Alternatively, you can use a trail camera, or look for field signs if you don’t have a monitoring raft.   Check muddy or sandy banks for tell-tale footprints, bridge arches or prominent rocks for scat and look for flattened trails on riverbanks. 

Key trapping times

The best times for catching mink are pre- and post- breeding periods when mink are mobile and so there is a greater likelihood of catching them. Trapping success at these times will have a greater impact on the overall mink population.

Between January and March, many mink are transient and travel widely outside of their territories – males searching for a mate and young females searching for a breeding territory. Catching mink at this time will avoid successful breeding and prevent new mink being added into the population mix.

In summer family groups emerge from the den and by early autumn young mink are starting to leave their natal home territory but still congregate quite locally. These juvenile mink are extremely inquisitive and naïve making them easier to catch – so from July – October is the second critical trapping time.

Young female mink caught in trap.

The ‘how’

There are many native and domestic animals which can frequent the same habitats as mink – so we use live-capture traps and release non-target species unharmed.  Placing the trap on a floating raft on water further reduces the likelihood of catching non-target species as many of these are less likely to make the swim to the raft and trap.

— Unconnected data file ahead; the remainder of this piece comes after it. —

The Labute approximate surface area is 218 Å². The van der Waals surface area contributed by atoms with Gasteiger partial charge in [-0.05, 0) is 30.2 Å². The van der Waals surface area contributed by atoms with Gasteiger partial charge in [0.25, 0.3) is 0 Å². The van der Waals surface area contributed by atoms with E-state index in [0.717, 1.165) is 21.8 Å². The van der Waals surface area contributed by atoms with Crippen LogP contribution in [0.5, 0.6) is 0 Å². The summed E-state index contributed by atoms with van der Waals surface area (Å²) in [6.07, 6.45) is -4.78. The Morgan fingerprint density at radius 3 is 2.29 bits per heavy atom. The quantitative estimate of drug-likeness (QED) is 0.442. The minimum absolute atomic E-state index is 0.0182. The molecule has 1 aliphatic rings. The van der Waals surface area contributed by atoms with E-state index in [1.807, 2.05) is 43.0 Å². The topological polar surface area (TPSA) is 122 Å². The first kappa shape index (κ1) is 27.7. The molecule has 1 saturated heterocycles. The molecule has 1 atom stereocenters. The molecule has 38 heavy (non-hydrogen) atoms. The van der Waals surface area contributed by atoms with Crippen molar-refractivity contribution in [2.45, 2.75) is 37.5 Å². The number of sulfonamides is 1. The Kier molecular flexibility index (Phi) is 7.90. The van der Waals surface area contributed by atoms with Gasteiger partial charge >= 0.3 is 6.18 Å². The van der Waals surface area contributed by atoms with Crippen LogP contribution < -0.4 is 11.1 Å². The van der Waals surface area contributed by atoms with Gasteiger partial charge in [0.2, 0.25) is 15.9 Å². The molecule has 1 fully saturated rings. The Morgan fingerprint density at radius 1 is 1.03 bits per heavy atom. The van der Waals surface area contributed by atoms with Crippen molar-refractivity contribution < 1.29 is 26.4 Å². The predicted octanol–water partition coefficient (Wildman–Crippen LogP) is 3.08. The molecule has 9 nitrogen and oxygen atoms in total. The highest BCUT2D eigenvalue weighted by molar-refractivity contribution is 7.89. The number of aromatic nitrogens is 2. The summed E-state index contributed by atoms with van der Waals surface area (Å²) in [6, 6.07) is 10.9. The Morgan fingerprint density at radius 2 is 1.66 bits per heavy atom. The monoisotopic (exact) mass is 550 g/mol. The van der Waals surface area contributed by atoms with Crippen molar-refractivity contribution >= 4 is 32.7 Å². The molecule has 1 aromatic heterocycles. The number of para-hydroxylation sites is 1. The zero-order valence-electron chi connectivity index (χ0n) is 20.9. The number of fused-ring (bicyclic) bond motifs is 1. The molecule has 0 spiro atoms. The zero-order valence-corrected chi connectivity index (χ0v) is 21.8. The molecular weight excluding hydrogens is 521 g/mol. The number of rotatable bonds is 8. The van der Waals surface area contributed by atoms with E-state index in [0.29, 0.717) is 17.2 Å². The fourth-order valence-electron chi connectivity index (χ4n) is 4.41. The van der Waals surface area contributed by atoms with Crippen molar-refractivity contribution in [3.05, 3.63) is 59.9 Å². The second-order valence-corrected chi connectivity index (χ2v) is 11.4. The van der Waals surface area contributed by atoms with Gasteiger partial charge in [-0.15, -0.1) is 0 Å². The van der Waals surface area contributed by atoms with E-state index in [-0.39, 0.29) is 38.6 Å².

Always cover your trap with a wooden tunnel for shelter and securely tie both the trap and tunnel to the raft.  This prevents the trap being dislodged by an angry mink or another animal and avoids the risk of accidental drowning.  Raft and traps units should be disabled or removed if the river is going to be in flood.

Live capture trap set on a mink raft, under the tunnel.

Location, location, location

Finding the right spot in the river for your mink raft and trap is the number one deciding factor in capture success – so here’s some handy hints to help you site your kit effectively on the water:

  • Look for confluences, where two water bodies join – you are doubling your chances that a mink will come across the trap by following either of the rivers or burns.
  • Find freshwater sources along coastlines – sooner or later mink are bound to search them out and use them.
  • Use pinch points – where mink are naturally forced through smaller gaps – as mink traffic can be funnelled towards your trap.  These can be:
    • under/near bridges or on bridge foundations/arches
    • culverts
    • weirs
    • in-stream islands
    • inflows and outflows on lochs
  • Select a sheltered spot out of the main flow – mink are good swimmers but they are not daft and will use the most efficient route to pass through their territories. Slow glides and slack water which make for easier swimming are ideal.

Remember – the location is no good if you can’t safely reach it in both high and low flow conditions – double check this first.  Also ensure if placed near a structure like a bridge or culvert that your raft will not cause a blockage in a flood.